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# Practical applications of sampling theory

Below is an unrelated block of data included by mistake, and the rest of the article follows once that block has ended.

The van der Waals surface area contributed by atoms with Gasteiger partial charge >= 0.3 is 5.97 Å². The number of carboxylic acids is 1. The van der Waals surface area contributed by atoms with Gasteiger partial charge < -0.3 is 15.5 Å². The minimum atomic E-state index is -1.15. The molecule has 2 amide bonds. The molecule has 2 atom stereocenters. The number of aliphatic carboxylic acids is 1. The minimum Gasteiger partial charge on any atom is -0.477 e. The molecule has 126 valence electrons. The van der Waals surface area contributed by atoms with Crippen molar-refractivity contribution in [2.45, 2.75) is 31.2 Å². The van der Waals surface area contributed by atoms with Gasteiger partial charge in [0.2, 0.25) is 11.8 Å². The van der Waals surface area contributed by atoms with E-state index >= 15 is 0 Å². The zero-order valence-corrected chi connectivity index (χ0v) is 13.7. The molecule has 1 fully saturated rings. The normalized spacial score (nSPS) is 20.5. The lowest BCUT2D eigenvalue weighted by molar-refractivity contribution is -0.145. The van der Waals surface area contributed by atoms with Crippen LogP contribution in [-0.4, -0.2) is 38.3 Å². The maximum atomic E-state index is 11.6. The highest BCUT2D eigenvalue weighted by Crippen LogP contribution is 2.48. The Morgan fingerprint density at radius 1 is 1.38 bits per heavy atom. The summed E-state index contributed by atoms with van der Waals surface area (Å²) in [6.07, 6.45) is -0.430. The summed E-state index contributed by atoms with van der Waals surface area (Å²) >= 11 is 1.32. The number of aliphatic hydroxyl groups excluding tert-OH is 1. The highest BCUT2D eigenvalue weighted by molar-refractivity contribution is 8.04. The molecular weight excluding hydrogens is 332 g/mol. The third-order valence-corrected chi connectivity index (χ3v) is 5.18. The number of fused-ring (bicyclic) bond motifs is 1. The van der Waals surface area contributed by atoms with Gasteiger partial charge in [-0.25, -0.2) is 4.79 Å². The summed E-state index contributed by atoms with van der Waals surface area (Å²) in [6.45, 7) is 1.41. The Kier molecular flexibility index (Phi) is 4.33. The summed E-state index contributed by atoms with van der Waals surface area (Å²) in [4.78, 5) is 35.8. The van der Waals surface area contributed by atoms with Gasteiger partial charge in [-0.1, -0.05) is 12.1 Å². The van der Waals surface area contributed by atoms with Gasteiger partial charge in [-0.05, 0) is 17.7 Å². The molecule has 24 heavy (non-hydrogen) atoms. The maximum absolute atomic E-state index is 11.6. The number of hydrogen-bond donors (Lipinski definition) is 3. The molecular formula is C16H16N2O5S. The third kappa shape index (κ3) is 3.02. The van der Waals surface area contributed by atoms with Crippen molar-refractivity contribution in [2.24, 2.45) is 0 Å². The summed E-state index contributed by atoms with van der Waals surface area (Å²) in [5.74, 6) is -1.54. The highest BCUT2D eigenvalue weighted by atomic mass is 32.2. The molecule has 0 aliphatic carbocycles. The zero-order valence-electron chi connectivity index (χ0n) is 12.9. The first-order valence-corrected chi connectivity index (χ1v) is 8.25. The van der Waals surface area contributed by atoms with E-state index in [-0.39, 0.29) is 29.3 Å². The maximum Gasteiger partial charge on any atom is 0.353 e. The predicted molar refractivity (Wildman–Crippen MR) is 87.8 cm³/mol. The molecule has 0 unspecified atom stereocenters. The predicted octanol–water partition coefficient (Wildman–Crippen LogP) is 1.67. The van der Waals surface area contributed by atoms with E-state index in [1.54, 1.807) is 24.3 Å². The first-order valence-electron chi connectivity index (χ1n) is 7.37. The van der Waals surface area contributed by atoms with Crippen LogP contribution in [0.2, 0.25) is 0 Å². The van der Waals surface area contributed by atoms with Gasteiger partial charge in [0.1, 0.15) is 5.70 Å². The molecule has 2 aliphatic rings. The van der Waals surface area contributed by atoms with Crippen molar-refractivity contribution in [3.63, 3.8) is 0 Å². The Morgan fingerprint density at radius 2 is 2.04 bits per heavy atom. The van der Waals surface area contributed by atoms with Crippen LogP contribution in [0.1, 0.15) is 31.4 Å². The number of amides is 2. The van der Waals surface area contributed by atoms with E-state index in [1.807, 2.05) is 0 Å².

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s ink ty of T d form line 2 l, pro ith th pling liabili pling estimated, procedures are regularly audited, and the person- Chemometrics and Intelligent Laboratory S analysis, that takes into account both the technical and statistical aspects of sampling, has been developed by Pierre Gy. Gy\u2019s theory is presented in his books [1\u20133] and the latest developments in papers of this issue. Pitard [4] has also written a book about Gy\u2019s sampling theory. A useful account covering the theory of stratified sampling and equipment and procedures with correct ones. Correct sampling largely eliminates the materializa- tion and preparation errors. Weighting error is made if the lot consists of sublots of different sizes or if the flow rate varies during the sampling periods in process streams, and simple average is calculated to The most complete theory on sampling for chemical nel have been adequately trained for their jobs. Step 1 Check that all sampling equipment and procedures obey the rules of correct sampling. Replace incorrect is correct, the uncertainties of the methods have been is good. It is still largely unknown that there exists a useful sampling theory developed for chemical analysis. The situation is, hopefully, slowly changing. Laboratories and consultants who are carrying out sampling as part of their business have started to accredit their sampling procedures, at least in Finland, probably elsewhere too. Basic require- ments for the accreditation are that the sampling equipment 2. Design and audit of sampling procedures The classification of errors of sampling forms a logical framework for designing and auditing sampling procedures. The classification is shown in Fig. 1 (see Gy\u2019s papers in this issue for explanations of the different boxes of the figure). Auditing and designing sampling procedures normally in- volve the following steps: 1. Introduction In many textbooks of analytical chemistry, it is stated that the result is not better than the sample on which it is based. Very little is however said on how to assure that the sample sampling theory can help to develop cost-optimal proce- dures. The optimization procedures described in this paper are based on Sommer\u2019s work. Practical application Pentti M Department of Chemical Technology, Lappeenranta Universi Received 1 August 2003; received in revise Available on Abstract A large number of analyses is carried out, e.g., for process contro purposes. The sampling theory developed by Pierre Gy, together w analytical measurement protocols. A careful optimization of the sam result in considerable savings in costs or in improvement of the re D 2004 Elsevier B.V. All rights reserved. Keywords: Gy\u2019s sampling theory; Stratified sampling; Optimization of sam optimization of sampling procedures has been written by Sommer [5]. The purpose of this paper is to elucidate how 0169-7439/$ - see front matter D 2004 Elsevier B.V. All rights reserved. doi:10.1016/j.chemolab.2004.03.013 * Tel.: +358-5-621-2102 (office), +358-40-504-9413 (mobile); fax: +358-5-621-2199. E-mail address: Pentti.Minkkinen@lut.fi (P. Minkkinen). of sampling theory kinen* echnology, P.O. Box 20, FIN-53851 Lappeenranta, Finland 1 January 2004; accepted 12 March 2004 8 July 2004 duct quality control for consumer safety, and environmental control e theory of stratified sampling, can be used to audit and optimize and measurement steps of the complete analytical procedure may ty of results. www.elsevier.com/locate/chemolab ystems 74 (2004) 85\u201394 estimate the lot mean. This error is eliminated if proportional cross-stream sampling can be carried out, and the average is calculated as the weighted mean weighted by the sample sizes. Step 2 Estimate the remaining errors (fundamental samp- ling error, grouping and segregation error, and point selection error) and what is their dependence on P. Minkkinen / Chemometrics and Intelligent Laboratory Systems 74 (2004) 85\u20139486 Fig. 1. Gy\u2019s classification of sampling errors according to the origin of errors. Errors can be classified into two main groups, to those that originate from incorrect design or operation of the sampling equipment (material- increment size and sampling frequency. If the necessary data are not available, design pilot studies to obtain the data. Step 3 Define the acceptable overall uncertainty level or cost of the investigation and optimize the method, i.e., the increment sizes, selection strategy (system- atic or stratified), and the sampling frequency so that the required uncertainty or cost level is achieved. Step 1 is crucial. Normally it is difficult and expensive to estimate the uncertainties of incorrect sampling. It is also futile, because sampling biases are never constant due to the fact that stream segregation is a transient phenomenon which changes all the time. Therefore, sampling correctness must be preventively implemented. 3. Applications of fundamental sampling error model Fundamental sampling error is the minimum error of an ideal sampling procedure. Ultimately, it depends on the number of critical particles in the samples. For homoge- neous gases and liquids, it is very small, but for solids, powders, and particulate materials, especially at low con- centrations of critical particles, the fundamental error can be very large. If the lot to be sampled can be treated as ization errors) and to statistical errors. one-dimensional object, fundamental sampling error mod- els can be used to estimate the uncertainty of the sampling. If the lot cannot be treated as one-dimensional object, at least the point selection error has to be taken into account when the variance of primary samples is estimated. If the sample preparation and size reduction by splitting are carried out correctly, fundamental sampling error models can be used for estimating the variance components generated by these steps. If the expectance value for the number of critical particles, in the sample can be estimated easily as function of sample size, Poisson distribution or binomial distribution can be used as sampling models to estimate the uncertainty of the sample. In most cases, the fundamental sampling error model developed by Gy has to be used. 3.1. Estimation of fundamental sampling error by using Poisson distribution Poisson distribution describes the random distribution of rare events in a given time or space interval. If the average number of the critical particles expected in the sample can be estimated, the standard deviation of the sample can be estimated. Poisson distribution, as the model for sampling error, has been treated, e.g., by Ingamells and Pitard [6]. The important property of the Poisson distribution is that the variance and the mean of the occurrences or the events in the interval inspected are identical (ln, average number of critical particles in the sample in our case). Standard deviation expressed as the number of particles is rn ¼ \ufb03\ufb03\ufb03\ufb03\ufb03lnp ð1Þ The relative standard deviation is just as easy to estimate rr ¼ 1\ufb03\ufb03\ufb03\ufb03\ufb03lnp ð2Þ If ln is large (say, larger than 25), the confidence interval can be estimated by replacing Poisson distribution by normal distribution with the same standard deviation and mean. If ln is small, the confidence intervals have to be estimated from Poisson distribution. Example 1 describes a typical situation where Poisson distribution can be used as the model for sampling error estimation. Example 1. Plant Manager: I am producing fine-ground limestone that is used in paper mills for coating printing paper. According to their specification, my product must not contain more than 5 particles/tonne particles larger than 5 Am. How should I sample my product? Sampling Expert: That is a bit too general a question. Let\u2019s first define our goal. Would 20% relative standard deviation for the coarse particles be sufficient? Plant Manager: Yes. available for the user, the usefulness